President Barack Obama delivers remarks on health care reform. Sen. Christopher Dodd, D-Conn., acting chairman of the Senate Health, Education, Labor and Pensions Committee, is second from left. (AP Photo/Ron Edmonds)
WASHINGTON (AP) — Praising and prodding Congress at once, President Barack Obama on Wednesday said a vast reform of the U.S. health insurance system is required to head off instability to families, industry and the government itself.
“Deferring reform is nothing more than defending the status quo — and those who would oppose our efforts should take a hard look at just what it is they’re defending,” Obama said at the White House, pushing for landmark bills to get through the House and Senate before Congress’ August recess.
The United States is the only developed nation that does not have a comprehensive national health care system for all its citizens. About 50 million of America’s 300 million people are without health insurance. The government provides coverage for the poor, the elderly and some veterans, but most Americans rely on private insurance, usually provided by their employers.
Putting more of his own political stake behind the effort each day, Obama outlined the troubles with the U.S. approach to health care coverage, with an emphasis on the cost to consumers. He spoke of soaring premiums, deductibles and out-of-pocket costs and promised with reform, “You’ll save money.”
“If you lose your job, change your job, or start a new business, you’ll still be able to find quality health insurance that you can afford,” Obama promised. Once again assuring Americans who are dubious of what might be changing, he said anyone happy with their doctor and health care plan will be able to keep it.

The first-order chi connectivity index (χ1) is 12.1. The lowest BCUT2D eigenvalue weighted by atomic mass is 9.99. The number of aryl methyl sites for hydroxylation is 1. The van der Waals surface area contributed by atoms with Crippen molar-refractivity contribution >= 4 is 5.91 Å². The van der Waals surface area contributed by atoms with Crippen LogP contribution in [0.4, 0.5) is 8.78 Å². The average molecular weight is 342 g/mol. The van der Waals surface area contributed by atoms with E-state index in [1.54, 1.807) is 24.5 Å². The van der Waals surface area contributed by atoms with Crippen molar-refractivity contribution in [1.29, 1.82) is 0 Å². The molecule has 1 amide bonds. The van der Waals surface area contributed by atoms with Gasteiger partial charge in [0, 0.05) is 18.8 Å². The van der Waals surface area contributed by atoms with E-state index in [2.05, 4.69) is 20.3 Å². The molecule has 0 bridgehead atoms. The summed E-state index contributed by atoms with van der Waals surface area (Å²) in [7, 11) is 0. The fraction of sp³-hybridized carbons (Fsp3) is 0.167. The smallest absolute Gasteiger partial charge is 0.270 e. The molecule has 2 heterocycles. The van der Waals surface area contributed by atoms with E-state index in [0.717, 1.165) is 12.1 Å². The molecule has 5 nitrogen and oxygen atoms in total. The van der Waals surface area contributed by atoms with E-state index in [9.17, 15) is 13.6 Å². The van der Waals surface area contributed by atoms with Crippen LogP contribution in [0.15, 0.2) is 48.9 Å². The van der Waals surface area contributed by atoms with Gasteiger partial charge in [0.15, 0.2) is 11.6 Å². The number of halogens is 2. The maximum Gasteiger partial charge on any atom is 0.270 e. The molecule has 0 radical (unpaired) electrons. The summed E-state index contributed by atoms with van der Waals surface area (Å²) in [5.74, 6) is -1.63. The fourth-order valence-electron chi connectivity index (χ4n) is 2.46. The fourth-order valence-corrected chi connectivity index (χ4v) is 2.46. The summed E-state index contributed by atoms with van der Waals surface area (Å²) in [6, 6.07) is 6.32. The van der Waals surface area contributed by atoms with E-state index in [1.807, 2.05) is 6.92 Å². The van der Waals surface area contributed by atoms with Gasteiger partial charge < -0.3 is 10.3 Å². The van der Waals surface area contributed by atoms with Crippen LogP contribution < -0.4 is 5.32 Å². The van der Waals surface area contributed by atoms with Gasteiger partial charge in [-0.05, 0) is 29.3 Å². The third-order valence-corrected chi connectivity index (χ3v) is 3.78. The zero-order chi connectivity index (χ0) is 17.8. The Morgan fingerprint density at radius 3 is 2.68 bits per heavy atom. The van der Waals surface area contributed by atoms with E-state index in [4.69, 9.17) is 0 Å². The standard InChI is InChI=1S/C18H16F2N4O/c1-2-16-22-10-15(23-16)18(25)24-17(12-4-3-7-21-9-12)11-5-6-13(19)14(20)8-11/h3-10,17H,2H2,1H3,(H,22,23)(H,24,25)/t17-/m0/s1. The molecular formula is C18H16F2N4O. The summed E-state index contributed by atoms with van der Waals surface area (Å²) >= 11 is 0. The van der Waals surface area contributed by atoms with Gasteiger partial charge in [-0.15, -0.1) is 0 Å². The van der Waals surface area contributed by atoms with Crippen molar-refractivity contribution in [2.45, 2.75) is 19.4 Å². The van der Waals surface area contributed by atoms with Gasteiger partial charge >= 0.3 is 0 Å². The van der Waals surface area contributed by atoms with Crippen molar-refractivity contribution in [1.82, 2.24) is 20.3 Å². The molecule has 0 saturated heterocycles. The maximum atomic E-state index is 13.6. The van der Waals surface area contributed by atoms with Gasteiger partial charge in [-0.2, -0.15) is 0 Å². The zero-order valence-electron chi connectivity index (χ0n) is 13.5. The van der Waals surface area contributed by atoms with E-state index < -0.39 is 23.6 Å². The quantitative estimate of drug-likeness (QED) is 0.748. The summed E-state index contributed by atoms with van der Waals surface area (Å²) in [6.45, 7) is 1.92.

To make his point, Obama surrounded himself with nurses and proclaimed that they’re “on board” with reform.
Any proposed health care package still must clear the complexities and politics of getting through the House and Senate, with Obama’s ambitious goals of slowing cost increases and bringing coverage to the uninsured. How to pay for it all remains one of the most vexing parts of the debate.
“The status quo on health care is not an option for the United States of America,” Obama said. “It is threatening the financial stability of families, of businesses and of government. It’s unsustainable.”
The Senate health committee cast a milestone vote Wednesday to approve legislation expanding insurance coverage to nearly all Americans, becoming the first congressional panel to act on Obama’s top domestic priority. A day earlier, House Democratic leaders pledged to meet the president’s goal of health care legislation before their August break, offering a $1.5 trillion plan that for the first time would make health care a right and a responsibility for all Americans. Left to pick up most of the tab were medical providers, employers and the wealthy.
“This progress should make us hopeful but it can’t make us complacent,” Obama said. “It should instead provide the urgency for both the House and the Senate to finish their critical work on health reform before the August recess.”
Indeed, Obama’s brief comments amounted to a presidential pep talk. “It’s time for us to buck up Congress, this administration, the entire federal government to be clear that we’ve got to get this done.”
In the Senate, the health committee’s 13-10 vote advanced a $600 billion measure that would require individuals to get health insurance and employers to contribute to the cost. Democratic leaders are driving for floor votes in the House and Senate before Congress goes on its August break.
The health committee bill calls for the government to provide financial assistance with insurance premiums for individuals and families making up to four times the federal poverty level, or about $88,000 for a family of four, a broad cross-section of the middle class. The legislation is but one piece of a broader Senate bill still under development.
Associated Press writers David Espo, Ben Feller, Alan Fram and Erica Werner contributed to this report.
Copyright 2009 The Associated Press. All rights reserved. This material may not be published, broadcast, rewritten, or redistributed.